It is surreal to find history repeating itself so tidily. Zanu-PF's machinery bludgeoned the opposition into withdrawal from the election and the militia continues with its reign of terror, the opposition is constantly harassed and the main negotiator for the opposition faces treason charges. As this unfolds, Mugabe is "president", the opposition is vilified and we hear the same old noises about the need for peace in Zimbabwe by the same people who will not condemn the gross violation of human rights in that country.

To add insult to injury, Mbeki convened a meeting at the presidential offices in Zimbabwe when the legitimacy of the "president" was in question. Surely a poet-president would appreciate the value of symbolism? Surely a mediator would seek to meet the parties on neutral ground? At the same time, a mediator should be very unambiguous about anomalies -- Kofi Annan very critical of the violence in Kenya and went as far as calling for the prosecution of the perpetrators. And he was the chief mediator.

But the game has changed. Tsvangirai has wised up to Mbeki's game and should keep insisting that:
  • The violence has to stop and for that to happen Mugabe should dismantle the machinery of terror set up by the generals;
  • Negotiations cannot take place in a climate of intimidation where the opposition's chief negotiator is facing treason charges and was effectively shut away for the entire period the MDC needed to strategise for the planned run-off;
  • The AU should deploy a special envoy to be in Harare permanently until the resolution of the Zimbab­wean question; and
  • The mediation team should be expanded to include credible and impartial African leaders.

Unfortunately for Mbeki, unlike the sanitised observer reports of past elections, the Southern African Development Community(SADC) and Pan African Parliament observer missions' indictments cannot be wished away and neither can the graphic media reports and documented evidence of torture, maiming and killings. Mbeki cannot keep ducking the MDC charge of bias. Why doesn't Mbeki do the honourable thing and request the SADC and the AU to expand the mediation team or request a respected team of eminent people to step in and take over? If he could remove himself from mediation in Côte d'Ivoire, why can't he do it in Zimbabwe? For a president who dreamed of an Africa of good governance and economic development, when it comes to Zimbabwe, Mbeki has been hoist by his own petard.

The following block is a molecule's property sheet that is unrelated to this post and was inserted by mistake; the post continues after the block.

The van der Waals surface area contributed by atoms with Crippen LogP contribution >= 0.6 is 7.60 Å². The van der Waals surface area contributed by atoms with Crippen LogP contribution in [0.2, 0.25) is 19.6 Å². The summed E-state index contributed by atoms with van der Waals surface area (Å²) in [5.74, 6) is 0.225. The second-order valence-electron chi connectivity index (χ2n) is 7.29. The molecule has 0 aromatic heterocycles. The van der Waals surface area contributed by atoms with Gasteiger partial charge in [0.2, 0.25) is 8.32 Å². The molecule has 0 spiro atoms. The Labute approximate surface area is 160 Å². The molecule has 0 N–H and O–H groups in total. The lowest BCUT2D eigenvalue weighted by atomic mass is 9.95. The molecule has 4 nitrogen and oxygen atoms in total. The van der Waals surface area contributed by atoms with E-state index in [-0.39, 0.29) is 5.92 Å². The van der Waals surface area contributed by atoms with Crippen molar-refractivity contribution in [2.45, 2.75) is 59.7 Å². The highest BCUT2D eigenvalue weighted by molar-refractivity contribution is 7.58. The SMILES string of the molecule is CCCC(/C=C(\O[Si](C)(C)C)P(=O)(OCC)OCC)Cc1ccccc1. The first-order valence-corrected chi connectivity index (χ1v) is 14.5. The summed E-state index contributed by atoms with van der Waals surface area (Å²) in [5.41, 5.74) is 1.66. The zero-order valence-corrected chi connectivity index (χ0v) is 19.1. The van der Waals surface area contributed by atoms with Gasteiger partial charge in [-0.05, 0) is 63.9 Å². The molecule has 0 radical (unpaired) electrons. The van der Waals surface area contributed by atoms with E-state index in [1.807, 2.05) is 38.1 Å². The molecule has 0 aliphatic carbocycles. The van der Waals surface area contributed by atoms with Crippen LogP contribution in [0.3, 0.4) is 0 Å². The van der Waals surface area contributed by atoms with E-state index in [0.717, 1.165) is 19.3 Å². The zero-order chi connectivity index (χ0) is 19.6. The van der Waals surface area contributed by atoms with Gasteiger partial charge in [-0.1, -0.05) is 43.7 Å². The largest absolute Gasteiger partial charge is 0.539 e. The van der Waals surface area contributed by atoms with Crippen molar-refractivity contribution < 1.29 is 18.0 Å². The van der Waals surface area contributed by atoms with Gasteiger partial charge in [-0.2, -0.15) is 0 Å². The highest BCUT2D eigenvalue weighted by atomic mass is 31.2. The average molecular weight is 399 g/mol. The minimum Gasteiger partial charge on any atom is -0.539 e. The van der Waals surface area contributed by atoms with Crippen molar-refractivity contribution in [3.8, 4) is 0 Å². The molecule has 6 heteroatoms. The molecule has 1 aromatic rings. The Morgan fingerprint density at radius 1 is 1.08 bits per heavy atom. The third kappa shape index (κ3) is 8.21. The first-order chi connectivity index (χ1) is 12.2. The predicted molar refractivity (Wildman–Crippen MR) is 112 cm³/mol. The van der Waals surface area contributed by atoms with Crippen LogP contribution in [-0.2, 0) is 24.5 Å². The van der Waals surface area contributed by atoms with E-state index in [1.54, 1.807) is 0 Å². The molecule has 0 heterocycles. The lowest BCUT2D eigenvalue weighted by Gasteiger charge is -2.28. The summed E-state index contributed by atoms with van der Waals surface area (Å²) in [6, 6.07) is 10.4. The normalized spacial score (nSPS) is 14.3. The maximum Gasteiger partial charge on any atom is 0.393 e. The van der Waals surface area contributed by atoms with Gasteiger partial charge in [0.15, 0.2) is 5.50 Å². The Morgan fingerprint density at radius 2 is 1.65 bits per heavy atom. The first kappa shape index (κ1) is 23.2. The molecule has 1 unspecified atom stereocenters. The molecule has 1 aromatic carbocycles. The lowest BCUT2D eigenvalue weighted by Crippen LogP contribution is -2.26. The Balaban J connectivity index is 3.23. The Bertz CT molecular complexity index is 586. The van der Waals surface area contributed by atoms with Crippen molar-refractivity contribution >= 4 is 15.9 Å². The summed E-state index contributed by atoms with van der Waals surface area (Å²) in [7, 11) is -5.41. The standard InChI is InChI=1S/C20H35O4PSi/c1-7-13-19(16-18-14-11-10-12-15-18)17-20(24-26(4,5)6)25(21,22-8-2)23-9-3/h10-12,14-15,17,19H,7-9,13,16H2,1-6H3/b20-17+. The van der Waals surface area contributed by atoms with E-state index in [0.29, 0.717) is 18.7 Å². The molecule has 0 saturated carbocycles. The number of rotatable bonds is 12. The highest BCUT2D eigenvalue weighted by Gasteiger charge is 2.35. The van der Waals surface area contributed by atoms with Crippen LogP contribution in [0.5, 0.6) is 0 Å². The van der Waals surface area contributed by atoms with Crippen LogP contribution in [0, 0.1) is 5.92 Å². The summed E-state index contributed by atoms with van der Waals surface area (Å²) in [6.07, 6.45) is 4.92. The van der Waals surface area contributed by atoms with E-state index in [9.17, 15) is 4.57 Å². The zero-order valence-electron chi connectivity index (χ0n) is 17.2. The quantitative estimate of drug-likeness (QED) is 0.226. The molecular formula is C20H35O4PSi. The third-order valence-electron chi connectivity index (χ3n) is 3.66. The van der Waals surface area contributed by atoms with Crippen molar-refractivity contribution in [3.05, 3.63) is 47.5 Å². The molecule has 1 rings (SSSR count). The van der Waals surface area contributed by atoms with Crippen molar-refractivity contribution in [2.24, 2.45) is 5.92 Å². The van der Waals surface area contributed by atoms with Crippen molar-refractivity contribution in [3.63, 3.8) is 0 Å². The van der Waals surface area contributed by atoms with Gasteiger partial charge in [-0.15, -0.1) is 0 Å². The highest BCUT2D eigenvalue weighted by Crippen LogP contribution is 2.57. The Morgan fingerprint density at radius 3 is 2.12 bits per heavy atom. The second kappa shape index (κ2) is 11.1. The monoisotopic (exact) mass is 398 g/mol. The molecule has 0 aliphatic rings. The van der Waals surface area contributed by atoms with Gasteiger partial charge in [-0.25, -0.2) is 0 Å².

Our people's legitimate demand is for a Constitution that guarantees the freedoms of the people of Zimbabwe and respect for the election results of March 29 2008. Of our mediator we demand that ordinary Zimbabweans be allowed to express our will freely at the ballot and in our daily lives. Given the labelling of everyone opposed to the Zimbabwean dictatorship as a puppet, I can only ask: If every "puppet" can stand for election in South Africa, why can't Zimbabwean "puppets" do the same?

Chris Kabwato is the publisher of Zimbabwe in Photos

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A small measure of weariness and a massive dose of wariness


"So, this 'MOU'.", a friend who usually isn't interested in politics asked
me today, "What exactly is it?"

"I believe its an agreement which will guide the talks all the parties will
be having", I responded (hoping I was correct).

"So these talks they've been having up until now, they were basically all
just talking about the rules of the talks they might have if they ever get